Darwin did indeed come up with some whoppers, the most startling being his claim, on two occasions, that none of the many naturalists of his acquaintance doubted the permanence of species. Does he think we've forgotten a chap named Wallace? Or the Vestiges of the Natural History of Creation? It's so far off the screen that it looks a bit pathological, like his comment to Asa Gray in 1858 that he feared being "cruxified" for publishing his theory.

My guess is that Darwin suffered from a combination of Avoidant Personality Disorder and Narcissism. But that's only an approximation because it doesn't clarify his moments of amazing candor about himself and his condition.
Of course, psychodrama around Darwin won't save his theory.
Anyway, the Neo-Darwinian Synthesis is past its shelf life. I've given a precis of the new position on my other website , should you wish to have a look. One of the contributors to the new position, Wolf-Ekkehard Loennig, a botanist at a Max-Planck Institute, also states an ID position. Some years ago atheist evolutionists launched a massive attack on him that carried on for some time. The documentation is on his website, should you wish to look.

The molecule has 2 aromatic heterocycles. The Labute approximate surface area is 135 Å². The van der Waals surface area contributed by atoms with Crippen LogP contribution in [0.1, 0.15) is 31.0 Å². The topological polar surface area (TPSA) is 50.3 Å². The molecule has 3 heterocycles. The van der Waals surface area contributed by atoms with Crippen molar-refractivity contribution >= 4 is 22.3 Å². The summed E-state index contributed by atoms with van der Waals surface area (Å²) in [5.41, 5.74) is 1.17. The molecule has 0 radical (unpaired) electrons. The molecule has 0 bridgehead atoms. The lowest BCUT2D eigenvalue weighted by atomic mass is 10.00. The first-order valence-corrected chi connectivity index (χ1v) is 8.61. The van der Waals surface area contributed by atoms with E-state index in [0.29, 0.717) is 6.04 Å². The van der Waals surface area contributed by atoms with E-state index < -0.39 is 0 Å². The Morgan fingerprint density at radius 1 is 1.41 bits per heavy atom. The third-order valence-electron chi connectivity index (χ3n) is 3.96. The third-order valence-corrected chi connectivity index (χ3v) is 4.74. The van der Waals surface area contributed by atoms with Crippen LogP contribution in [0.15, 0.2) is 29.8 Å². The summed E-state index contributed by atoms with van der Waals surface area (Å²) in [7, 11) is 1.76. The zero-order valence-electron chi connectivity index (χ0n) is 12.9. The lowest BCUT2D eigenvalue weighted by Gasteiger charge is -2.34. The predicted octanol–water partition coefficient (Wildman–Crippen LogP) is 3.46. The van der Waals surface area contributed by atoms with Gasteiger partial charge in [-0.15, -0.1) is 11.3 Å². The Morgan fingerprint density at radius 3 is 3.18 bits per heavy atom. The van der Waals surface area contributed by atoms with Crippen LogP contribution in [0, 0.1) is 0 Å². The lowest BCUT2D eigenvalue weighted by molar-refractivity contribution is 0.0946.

Loennig, you have lots of friends in North America.

Here are some key areas that Caton thinks have changed so much that the Darwinoids huff in vain for their old tyme Judge Jones-style "evolution":

Bacteria are social creatures, not "survival of the fittest" ones

Genes can hop from one species to another (lateral gene transfer) and life forms can merge (endosymbiosis)

Archaea (or archaebacteria), a new domain of life, challenge Darwin's notion of common descent
Oh well, tThe Darwin fans can, of course, comfort themselves with reruns of TV science specials. Or new ones, for that matter. No doubt several such films are being made as I write this, assuring the public that Darwin Spake the Truth.
Pass the popcorn.

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Steve Fuller replies to Sahotra Sarkar: Say "Cheese" and tell the baboon to quit scratching himself ...